In December of that year, the Victoria's Secret Fashion Show made it's annual appearance on TV and one can't help but be entranced by it's production value, beauty and positive energy. The very next day, I got a call from you know who. Amy was a re-invented girl on the phone. She was obsessed with becoming a model. She wanted to know where to get started and what to do. I could hear the drive in her voice and it was even inspiring me. "You saw the Victoria's Secret fashion show didn't you- and now you're hooked!"  I said, laughing.  But you know what?  Amy is someone I could see doing it.  My standards are high, and if I think she can do it, maybe someone else out there will too.  So we took some simple no-makeup test shots for agencies and I helped her with a few online resources of what agencies to contact and how to go about it- and better yet, how not to go about it. Now there was a new problem. At 5'7" and 3/4", Amy is 1/4-inch below most of the the pro/legit agencies' height requirements. That's like trying to get into medical school with a 4.0 average but without a degree- close but not enough. It was going to be hard for her to beat that. During the same time I had a client that I was shooting a jewelry ad campaign for. They didn't have a big budget for pro models and asked if I could recommend two girls from my experience who might be interested in shooting it. I immediately recommended Amy and told them that I believed in her ability to pull off a great shot, plus she could use some good ad tear sheets for her portfolio and as well as experience shooting for a client- something that is more critical than a portfolio shoot.

Again, Amy did quite well and I could see a maturity in her movement, her understanding and her ability in front of the camera- she had been studying modeling. The client was pleased and the ads ran. However, the 1/4 inch was keeping Amy out of agency interest, and therefore her own interest was starting to fade. Growing taller is a goal no one can achieve through any amount of hard work or study, and when girls that are competing for the same job are 5' 11", it's even more bleak. But Amy's key aspect is not her height, it's everything else. Features, fitness, personality and intellect are the first things that come to my mind- and that goes a LONG way with an agent who needs to send over a girl to a big client who's looking for someone new- someone unique. So we talked a few times, and I just encouraged her not to give up. If you want something, you have to pursue it, not wait for it.

This summer I moved to New York City and kept in touch with Amy with small nudges of encouragement so that she would still at least continue to submit to agencies. One night I had a dream that she came to NYC and went running around to all the agencies here. That was a weird dream because when I told her about it, she replied with a plan to actually do it. A couple of weeks later I met her and her Dad again, fresh off the plane in the heart of NYC in the pouring rain- a long way from the Jemez mountains. Over a slice of pizza, her Dad asked me, "Do you really think she has a shot at this?". "Absolutely", I replied. "I wouldn't advise you to have spent a lot of money to come to New York of all places and run around here for a week if I thought it was just a lucky shot.  You're going to get turned down by a lot of agents here, but you don't need a lot, you only need one." She did see a lot of agencies, and as it turns out, one of them called her back. They obviously saw more potential than a quarter-inch deficit could affect. After months of trying with no results and only a fading glimmer of hope of ever becoming a working professional model, Amy was signed with Major Model Management in New York City.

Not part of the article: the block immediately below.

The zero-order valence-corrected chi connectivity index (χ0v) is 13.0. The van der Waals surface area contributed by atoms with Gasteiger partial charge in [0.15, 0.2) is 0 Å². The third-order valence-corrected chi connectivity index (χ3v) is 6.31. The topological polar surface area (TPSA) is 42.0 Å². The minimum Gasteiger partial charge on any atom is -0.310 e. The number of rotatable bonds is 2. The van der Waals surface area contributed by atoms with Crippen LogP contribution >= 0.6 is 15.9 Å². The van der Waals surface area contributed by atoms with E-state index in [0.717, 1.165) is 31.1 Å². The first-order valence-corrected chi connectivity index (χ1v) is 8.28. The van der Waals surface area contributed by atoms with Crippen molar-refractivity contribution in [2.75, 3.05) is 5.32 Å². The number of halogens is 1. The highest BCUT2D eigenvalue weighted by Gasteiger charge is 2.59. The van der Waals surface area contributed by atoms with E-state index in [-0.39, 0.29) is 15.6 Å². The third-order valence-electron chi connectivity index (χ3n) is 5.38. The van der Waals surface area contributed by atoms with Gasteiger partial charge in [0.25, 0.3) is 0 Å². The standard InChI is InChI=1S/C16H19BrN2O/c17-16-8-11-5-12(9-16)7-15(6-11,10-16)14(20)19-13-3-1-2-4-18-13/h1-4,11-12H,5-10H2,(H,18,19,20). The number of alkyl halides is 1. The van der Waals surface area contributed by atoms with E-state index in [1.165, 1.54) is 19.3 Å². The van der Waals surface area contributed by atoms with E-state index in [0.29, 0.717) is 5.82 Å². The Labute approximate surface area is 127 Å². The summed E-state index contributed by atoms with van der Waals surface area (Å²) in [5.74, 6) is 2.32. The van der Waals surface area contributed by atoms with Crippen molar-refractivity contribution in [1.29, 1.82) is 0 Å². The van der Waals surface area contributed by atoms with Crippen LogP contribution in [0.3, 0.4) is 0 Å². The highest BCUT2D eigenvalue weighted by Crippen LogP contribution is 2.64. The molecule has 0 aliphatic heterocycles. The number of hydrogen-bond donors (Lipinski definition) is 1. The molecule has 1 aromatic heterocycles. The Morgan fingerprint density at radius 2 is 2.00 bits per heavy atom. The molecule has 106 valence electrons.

That's what believing in yourself applied with an intelligent approach can do. I wished I could have just picked up the phone and told my agent colleagues to make it happen, but I can't.  She did it on her own with no help. I think that's really cool, and a testimonial for anyone who doesn't believe in themselves enough to try- you should. Even when you don't necessarily fit the rules, then break the rules.

Now the journey begins. Getting signed is just the first real step, developing a career is the next maze to navigate. But as Dr. Martin Luther King Jr. quoted, "You don't have to see the whole staircase, just take the next step." I have all the confidence in Amy now as I have before to find her way to success.  It takes the kind of person that doesn't believe in the odds, only in themselves. Welcome to the next chapter Amy, now show us what new goals you're capable of reaching.